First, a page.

The lack of communication leads to a severing of old ties. The Bush administration has pulled out of a whole string of treaties and international agreements. Such agreements are the way successful talks are sealed with documents and promises. But this government doesn't like being bound by agreements, or even talk about what it's going to do. This is a government that does not even bother to veto laws passed by Congress when it doesn't intend to follow them. And so the Bush administration, which prefers to talk and listen only to itself, need not even say "no."

Fantasy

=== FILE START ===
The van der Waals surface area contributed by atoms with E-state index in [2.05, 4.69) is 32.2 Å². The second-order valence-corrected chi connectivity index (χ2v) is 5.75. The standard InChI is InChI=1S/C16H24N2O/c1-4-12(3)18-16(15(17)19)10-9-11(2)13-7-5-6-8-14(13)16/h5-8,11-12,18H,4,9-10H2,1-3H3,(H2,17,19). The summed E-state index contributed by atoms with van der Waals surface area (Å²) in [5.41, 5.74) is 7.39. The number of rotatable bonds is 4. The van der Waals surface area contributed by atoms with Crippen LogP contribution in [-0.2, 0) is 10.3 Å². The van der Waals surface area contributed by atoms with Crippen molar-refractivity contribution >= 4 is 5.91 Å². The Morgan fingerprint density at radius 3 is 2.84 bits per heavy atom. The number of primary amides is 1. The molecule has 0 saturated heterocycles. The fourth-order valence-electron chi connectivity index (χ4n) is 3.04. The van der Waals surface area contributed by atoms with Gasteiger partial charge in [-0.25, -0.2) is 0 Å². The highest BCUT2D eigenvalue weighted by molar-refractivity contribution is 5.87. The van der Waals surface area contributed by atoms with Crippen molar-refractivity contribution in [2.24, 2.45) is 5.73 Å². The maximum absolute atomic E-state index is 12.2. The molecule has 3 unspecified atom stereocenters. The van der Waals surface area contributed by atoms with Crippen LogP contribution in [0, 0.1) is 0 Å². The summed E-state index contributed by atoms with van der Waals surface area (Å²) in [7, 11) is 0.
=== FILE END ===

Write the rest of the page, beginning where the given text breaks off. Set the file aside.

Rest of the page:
As usually happens when a world becomes solipsistic, the thinking behind all this Bush government policy is delusional. Look at "democracy" in Iraq; look at "order" in Afghanistan. Look at how we are "winning" the "war on terror." Look at how Israel and the US carry out the same old processes that lead to the same old results. You cannot root out a guerrilla opposition like a virus; it only spreads like a virus when you try. Hezbollah is the result of Israel's assaults and occupation of Lebanon in the Eighties. Today Condi Rice is repeating the delusional neo-con phrase, "a new Middle East." "It is time for a new Middle East," she said today. "It is time to say to those who do not want a new Middle East that we will prevail." But new worlds don't come by force of bullying any more than democracy comes at the end of a bayonet. Such new worlds are imaginary. Yes, there will be changes in the Middle East. New resistance will arise in Lebanon just as it has in Iraq, as a result of Israeli and US aggression. Rice is a better envoy than Colin Powell was when he came to sell the Jenin massacre to Arabs in one sense: at least her heart (if she has one) is in the job -- but she will have no more good effect than Powell did.